The land reclamation at Caledonia in 2007 was perhaps his finest hour. Since the stand-off that made the news across Canada, tensions have relaxed considerably, but to date, the housing development that had begun on unceded Six Nations land along Highway #6, was stopped and is occupied by Six Nations land protectors to this day.
“Dick lived for this kind of thing,” says Hazel. “If not for him intervening several times during the reclamation, there would have been bloodshed for sure. Dick was able to keep the situation from exploding into all-out war, but without compromise on the main issues.”
He would hear of some action being planned by the OPP against the land protectors occupying the former construction site, and warn police top brass against their plan fearing another Ipperwash death scene would result.
“And they would listen to him too,” says Hazel. “Even the OPP said it was Dick that kept a lid on the pressure cooker.”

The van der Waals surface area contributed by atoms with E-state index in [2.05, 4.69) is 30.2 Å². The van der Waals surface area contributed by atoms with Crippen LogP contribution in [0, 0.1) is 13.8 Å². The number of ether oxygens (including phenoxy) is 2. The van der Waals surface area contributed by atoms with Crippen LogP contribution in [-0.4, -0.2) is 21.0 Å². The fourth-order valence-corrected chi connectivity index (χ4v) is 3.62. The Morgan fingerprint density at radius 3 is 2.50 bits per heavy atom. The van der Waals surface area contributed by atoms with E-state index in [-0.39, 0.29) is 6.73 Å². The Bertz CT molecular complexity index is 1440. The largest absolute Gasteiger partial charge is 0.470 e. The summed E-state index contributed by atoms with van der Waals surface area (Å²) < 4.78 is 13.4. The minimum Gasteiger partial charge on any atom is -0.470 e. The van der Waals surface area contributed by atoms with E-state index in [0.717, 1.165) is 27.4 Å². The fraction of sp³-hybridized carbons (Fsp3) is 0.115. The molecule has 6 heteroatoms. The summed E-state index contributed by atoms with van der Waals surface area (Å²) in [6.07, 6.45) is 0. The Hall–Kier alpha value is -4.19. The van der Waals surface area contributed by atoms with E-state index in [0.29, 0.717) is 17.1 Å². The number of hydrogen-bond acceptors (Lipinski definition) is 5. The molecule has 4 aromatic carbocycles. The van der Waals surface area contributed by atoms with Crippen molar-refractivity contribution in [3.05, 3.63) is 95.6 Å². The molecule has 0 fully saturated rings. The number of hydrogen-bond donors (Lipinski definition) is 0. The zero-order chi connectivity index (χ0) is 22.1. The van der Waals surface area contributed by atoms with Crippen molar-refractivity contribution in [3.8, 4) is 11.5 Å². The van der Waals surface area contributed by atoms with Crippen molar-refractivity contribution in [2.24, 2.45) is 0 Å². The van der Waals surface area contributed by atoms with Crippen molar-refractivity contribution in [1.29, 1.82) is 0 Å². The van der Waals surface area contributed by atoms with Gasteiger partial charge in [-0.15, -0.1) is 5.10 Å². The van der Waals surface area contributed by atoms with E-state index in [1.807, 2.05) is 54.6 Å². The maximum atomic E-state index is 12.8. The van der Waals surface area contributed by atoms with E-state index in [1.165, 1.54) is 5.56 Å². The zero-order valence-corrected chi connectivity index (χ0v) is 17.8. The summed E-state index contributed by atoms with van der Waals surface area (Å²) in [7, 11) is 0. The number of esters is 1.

Not many people know about Dick’s part in defending the Stoney and Kettle Point Ojibway burial grounds after a golf course was to be built over a sacred burial grounds, which sparked the stand-off.
The government insisted there was not a burial ground in that location and pressured protesters out of Ipperwash provincial park. As it happens, Dick Hill and a number of Mohawk warriors had taken over the Indian Affairs office in Brantford and while digging through old correspondence and maps, in filing cabinets, they found a government map that clearly shows the location of the burial grounds right where the Indians said it was. That map was a bombshell during the Ipperwash Inquiry following the unlawful death of an unarmed protester, Dudley George at the hands of an OPP sharpshooter.
When asked if she could see any up and coming young warriors to take the mantle now that Dick and his generation are now gone, Hazel hopes there will come a day, but at this moment in time, she can only see the occasional spark from the community but admits she sees no one with the undeniable traits of a Mohawk Warrior.